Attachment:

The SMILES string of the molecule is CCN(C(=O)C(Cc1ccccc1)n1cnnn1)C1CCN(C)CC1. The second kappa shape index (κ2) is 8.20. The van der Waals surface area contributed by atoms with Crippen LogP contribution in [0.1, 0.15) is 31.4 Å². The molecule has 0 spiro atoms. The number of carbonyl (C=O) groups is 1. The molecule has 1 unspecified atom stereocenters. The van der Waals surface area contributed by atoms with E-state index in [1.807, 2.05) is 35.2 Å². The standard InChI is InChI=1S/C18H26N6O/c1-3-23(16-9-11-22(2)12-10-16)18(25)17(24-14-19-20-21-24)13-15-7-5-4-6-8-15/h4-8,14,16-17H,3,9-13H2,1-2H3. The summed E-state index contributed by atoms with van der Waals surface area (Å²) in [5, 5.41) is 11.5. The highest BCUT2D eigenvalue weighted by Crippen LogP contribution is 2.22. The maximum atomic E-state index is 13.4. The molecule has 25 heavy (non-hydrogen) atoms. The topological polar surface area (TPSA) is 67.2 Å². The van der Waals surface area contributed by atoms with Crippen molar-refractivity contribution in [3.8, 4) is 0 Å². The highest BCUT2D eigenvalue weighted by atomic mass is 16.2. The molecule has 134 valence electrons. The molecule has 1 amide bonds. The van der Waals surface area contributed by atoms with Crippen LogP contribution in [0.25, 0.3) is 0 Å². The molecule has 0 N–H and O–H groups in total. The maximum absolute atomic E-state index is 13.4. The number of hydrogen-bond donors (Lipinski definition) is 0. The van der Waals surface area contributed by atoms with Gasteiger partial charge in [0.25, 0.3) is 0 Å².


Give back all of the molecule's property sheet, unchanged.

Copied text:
The SMILES string of the molecule is CCN(C(=O)C(Cc1ccccc1)n1cnnn1)C1CCN(C)CC1. The second kappa shape index (κ2) is 8.20. The van der Waals surface area contributed by atoms with Crippen LogP contribution in [0.1, 0.15) is 31.4 Å². The molecule has 0 spiro atoms. The number of carbonyl (C=O) groups is 1. The molecule has 1 unspecified atom stereocenters. The van der Waals surface area contributed by atoms with E-state index in [1.807, 2.05) is 35.2 Å². The standard InChI is InChI=1S/C18H26N6O/c1-3-23(16-9-11-22(2)12-10-16)18(25)17(24-14-19-20-21-24)13-15-7-5-4-6-8-15/h4-8,14,16-17H,3,9-13H2,1-2H3. The summed E-state index contributed by atoms with van der Waals surface area (Å²) in [5, 5.41) is 11.5. The highest BCUT2D eigenvalue weighted by Crippen LogP contribution is 2.22. The maximum atomic E-state index is 13.4. The molecule has 25 heavy (non-hydrogen) atoms. The topological polar surface area (TPSA) is 67.2 Å². The van der Waals surface area contributed by atoms with Crippen molar-refractivity contribution in [3.8, 4) is 0 Å². The highest BCUT2D eigenvalue weighted by atomic mass is 16.2. The molecule has 134 valence electrons. The molecule has 1 amide bonds. The van der Waals surface area contributed by atoms with Crippen LogP contribution in [0.25, 0.3) is 0 Å². The molecule has 0 N–H and O–H groups in total. The maximum absolute atomic E-state index is 13.4. The number of hydrogen-bond donors (Lipinski definition) is 0. The van der Waals surface area contributed by atoms with Gasteiger partial charge in [0.25, 0.3) is 0 Å².